Meet the Crew: Meron Langsner, Fight Director

Meet Meron Langsner, who wrote our previous production, Burning up the Dictionary (IRNE-nominated for Best New Play – Small Theatre), and one of our two fight directors for Supergravity and the Eleventh Dimension.

What has been your favorite thing about working on the play so far?
Being able to construct a wide range of movement, both abstract and naturalistic. Also, different types of stage violence from serious attacks that happen in anger to light and playful, to what I guess I might describe as rough foreplay. Also, it’s great to reconnect with many of the same people from the creative team of Burning Up the Dictionary in another context.

What do you think is the most challenging thing about your design for this show? Why are you looking forward to making it work?
Making some of the more abstract moments work alongside the naturalistic ones. I’m also very interested in seeing how the moment where Carmen flies develops, especially as we’re currently talking about working in a technical illusion with it.

Have you ever been fascinated by a certain aspect of science?
I have a fascination with physics. Classical mechanics, quantum physics, astrophysics, you name it. I read lots of layman’s books on the subject and it influences both my choreography and my writing.

If someone were to read your fortune (a la Carmen in the play), what do you think it would say?
Well, they would know that I’m about to make some serious life changes, so I’d hope that they’d say good things about that.

What’s the weirdest way you’ve ever entered a building?
Be carried upsidedown by about a dozen of my fraternity brothers who were each restraining a different limb. There is more to that story of course, but you didn’t ask for circumstances.

Are you listening to any music to prepare for this show?
Mettalica. Before they got haircuts.

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Meet the Playwright: Meron Langsner, Burning up the Dictionary

Meron Langsner at VTG’s first reading of Burning up the Dictionary

Meet Meron Langsner (who yes, I know, you’ve met before – but you probably haven’t heard the story of his worst first date ever yet!). This is the fantastic man who wrote Burning up the Dictionary, which will play from November 28 to December 1!

How did you get involved in theatre? What is your first theatre memory?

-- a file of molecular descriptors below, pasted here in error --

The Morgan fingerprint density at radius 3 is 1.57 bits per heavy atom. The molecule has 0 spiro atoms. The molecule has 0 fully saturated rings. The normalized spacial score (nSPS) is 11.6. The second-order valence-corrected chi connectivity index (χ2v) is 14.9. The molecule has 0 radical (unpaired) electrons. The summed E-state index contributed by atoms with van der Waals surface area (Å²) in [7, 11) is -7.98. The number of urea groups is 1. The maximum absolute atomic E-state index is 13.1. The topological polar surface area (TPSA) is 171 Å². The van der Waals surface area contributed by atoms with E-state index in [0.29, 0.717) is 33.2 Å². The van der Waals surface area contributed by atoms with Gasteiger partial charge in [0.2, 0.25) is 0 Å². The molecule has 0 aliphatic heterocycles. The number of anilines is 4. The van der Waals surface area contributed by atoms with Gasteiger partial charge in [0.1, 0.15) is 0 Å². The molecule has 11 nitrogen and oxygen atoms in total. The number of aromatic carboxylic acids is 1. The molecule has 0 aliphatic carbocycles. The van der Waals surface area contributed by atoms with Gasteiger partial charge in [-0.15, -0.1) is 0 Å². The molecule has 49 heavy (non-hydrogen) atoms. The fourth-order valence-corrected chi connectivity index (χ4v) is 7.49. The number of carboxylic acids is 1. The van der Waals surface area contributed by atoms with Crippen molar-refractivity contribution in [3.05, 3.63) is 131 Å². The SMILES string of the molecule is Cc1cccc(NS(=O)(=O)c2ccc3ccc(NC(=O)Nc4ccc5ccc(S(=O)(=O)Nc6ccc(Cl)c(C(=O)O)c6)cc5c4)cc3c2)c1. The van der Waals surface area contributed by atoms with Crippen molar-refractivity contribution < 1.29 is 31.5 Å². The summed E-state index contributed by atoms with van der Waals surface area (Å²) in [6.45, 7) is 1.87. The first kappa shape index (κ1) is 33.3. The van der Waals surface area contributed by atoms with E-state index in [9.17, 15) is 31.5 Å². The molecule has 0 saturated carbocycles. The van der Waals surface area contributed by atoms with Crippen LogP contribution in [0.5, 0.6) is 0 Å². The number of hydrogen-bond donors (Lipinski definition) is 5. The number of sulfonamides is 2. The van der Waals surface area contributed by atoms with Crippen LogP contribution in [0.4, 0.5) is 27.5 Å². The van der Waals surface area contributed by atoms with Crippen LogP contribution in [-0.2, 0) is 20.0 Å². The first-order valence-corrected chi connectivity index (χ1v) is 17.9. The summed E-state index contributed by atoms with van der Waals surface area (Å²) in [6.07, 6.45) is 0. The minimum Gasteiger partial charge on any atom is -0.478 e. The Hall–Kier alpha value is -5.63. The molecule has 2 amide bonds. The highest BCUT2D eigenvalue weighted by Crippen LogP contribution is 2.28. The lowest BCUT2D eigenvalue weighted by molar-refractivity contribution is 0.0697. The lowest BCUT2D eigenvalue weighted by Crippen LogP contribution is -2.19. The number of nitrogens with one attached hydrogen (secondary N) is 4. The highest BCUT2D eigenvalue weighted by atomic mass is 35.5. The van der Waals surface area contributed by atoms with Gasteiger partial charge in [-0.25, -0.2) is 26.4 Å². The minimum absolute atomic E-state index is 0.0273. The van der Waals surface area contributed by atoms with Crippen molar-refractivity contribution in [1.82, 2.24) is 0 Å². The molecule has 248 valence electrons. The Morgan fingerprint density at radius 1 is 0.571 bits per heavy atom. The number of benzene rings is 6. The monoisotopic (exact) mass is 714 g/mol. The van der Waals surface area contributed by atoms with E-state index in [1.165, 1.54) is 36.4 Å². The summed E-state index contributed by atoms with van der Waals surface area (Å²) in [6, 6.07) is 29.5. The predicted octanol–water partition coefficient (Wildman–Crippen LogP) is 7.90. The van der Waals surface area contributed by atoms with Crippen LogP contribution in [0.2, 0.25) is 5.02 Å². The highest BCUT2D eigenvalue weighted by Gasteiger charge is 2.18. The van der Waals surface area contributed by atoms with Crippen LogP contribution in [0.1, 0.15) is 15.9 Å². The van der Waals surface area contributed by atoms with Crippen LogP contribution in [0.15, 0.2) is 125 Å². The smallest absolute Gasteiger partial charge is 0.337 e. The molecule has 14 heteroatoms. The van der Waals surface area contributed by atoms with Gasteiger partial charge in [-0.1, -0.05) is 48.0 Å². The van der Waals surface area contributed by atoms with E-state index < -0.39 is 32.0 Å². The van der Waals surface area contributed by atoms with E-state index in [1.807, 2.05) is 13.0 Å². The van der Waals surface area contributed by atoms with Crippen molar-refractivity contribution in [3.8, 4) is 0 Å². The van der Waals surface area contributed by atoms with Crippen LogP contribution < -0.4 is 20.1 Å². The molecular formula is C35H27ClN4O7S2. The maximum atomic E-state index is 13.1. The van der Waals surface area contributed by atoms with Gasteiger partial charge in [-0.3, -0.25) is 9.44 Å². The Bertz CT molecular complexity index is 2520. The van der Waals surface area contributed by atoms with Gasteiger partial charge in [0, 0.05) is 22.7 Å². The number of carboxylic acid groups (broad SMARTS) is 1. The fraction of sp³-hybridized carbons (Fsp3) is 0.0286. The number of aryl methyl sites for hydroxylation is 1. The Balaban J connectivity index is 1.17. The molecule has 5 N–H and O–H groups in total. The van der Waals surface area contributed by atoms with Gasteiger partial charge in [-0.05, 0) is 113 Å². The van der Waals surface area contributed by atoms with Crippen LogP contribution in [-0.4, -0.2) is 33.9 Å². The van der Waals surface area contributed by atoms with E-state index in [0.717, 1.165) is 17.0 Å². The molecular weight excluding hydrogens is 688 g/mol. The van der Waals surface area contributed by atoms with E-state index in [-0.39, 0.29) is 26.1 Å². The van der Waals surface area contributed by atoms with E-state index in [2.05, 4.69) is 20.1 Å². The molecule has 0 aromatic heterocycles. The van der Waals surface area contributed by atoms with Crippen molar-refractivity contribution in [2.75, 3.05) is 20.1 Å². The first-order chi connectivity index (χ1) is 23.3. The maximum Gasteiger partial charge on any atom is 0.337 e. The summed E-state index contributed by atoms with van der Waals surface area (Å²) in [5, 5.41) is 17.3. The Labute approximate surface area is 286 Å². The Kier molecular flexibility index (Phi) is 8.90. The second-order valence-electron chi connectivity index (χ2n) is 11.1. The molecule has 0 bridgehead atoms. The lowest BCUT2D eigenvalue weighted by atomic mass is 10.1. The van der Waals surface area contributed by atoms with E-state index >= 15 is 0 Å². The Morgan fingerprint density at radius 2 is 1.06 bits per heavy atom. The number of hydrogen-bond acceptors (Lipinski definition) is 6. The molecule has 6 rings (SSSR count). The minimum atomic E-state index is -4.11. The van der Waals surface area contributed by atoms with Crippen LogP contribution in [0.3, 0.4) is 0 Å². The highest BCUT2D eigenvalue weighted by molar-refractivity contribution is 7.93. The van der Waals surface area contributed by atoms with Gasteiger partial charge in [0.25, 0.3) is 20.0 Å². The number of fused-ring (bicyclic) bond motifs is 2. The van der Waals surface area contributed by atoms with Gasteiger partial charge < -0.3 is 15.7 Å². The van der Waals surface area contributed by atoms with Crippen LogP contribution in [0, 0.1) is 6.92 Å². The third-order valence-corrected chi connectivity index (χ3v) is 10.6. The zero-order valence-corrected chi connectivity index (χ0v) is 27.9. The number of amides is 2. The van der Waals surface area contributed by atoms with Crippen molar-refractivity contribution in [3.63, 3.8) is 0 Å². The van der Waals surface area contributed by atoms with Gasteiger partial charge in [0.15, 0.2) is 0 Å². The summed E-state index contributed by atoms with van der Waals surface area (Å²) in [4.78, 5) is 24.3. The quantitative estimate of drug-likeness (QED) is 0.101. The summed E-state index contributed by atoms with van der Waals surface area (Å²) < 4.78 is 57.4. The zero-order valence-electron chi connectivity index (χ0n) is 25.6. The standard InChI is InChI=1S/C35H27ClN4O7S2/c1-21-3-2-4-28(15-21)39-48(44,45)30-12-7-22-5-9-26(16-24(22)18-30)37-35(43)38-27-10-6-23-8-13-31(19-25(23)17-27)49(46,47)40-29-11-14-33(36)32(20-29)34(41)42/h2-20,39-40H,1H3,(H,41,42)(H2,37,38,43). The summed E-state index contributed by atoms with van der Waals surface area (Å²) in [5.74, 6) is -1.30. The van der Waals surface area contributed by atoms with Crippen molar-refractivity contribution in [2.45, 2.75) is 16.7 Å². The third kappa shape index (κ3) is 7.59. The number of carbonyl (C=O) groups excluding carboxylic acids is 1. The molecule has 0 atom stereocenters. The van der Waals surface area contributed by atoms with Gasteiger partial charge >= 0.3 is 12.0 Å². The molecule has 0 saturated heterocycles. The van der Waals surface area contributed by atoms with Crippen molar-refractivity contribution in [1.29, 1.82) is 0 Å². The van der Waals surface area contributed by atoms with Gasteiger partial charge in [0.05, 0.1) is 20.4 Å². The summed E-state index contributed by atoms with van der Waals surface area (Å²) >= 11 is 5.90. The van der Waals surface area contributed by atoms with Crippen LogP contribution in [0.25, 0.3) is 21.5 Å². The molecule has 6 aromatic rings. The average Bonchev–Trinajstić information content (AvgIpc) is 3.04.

I took a Modern Dance class as a freshman in college because it was something that was recommended to me as a martial artist.  I got into theatre through dance. My first theatre memory is seeing a production about the life of Jim Thorpe when I was six or seven years old on a school trip.

What is the best story you have from a first date? (can be a terrible first date, or maybe the best one ever!)
This is a long story made very short: A date was once arrested in front of me, handcuffs and all, on our way to see a show.  This was a person I had just met, and I was wondering about what the demands of chivalry were in this situation.  After she was taken away and I was asking a different police officer on the scene what I needed to do to bail her out, I mentioned to him that it was a first date.  The officer laughed and said “you know you’re going to get lucky if you bail a girl out of jail.” All in all it was a pretty surreal evening. I recently started working on a short piece about this that I’m calling The Demands of Chivalry.

Do you think celebrating Valentine’s Day is corny?
Yes, but with the right person that is part of the fun.

What’s your favorite love (or anti-love) song? Why?
I really enjoyed various versions of Somebody That I Used to Know that were circulating, though that song has been a bit overplayed.  I was listening to Arson and Ghosts by Matthew Breinrich when I was working on some of the scenes in BUTD.
http://www.myspace.com/matthewbreinichmusic/music

Announcing our Love(or not-so-love)-ly Cast!

I want to start this post by thanking all who auditioned for Burning up the Dictionary cast. The two days of auditions I facilitated were quite fun and it was great meeting so many of you!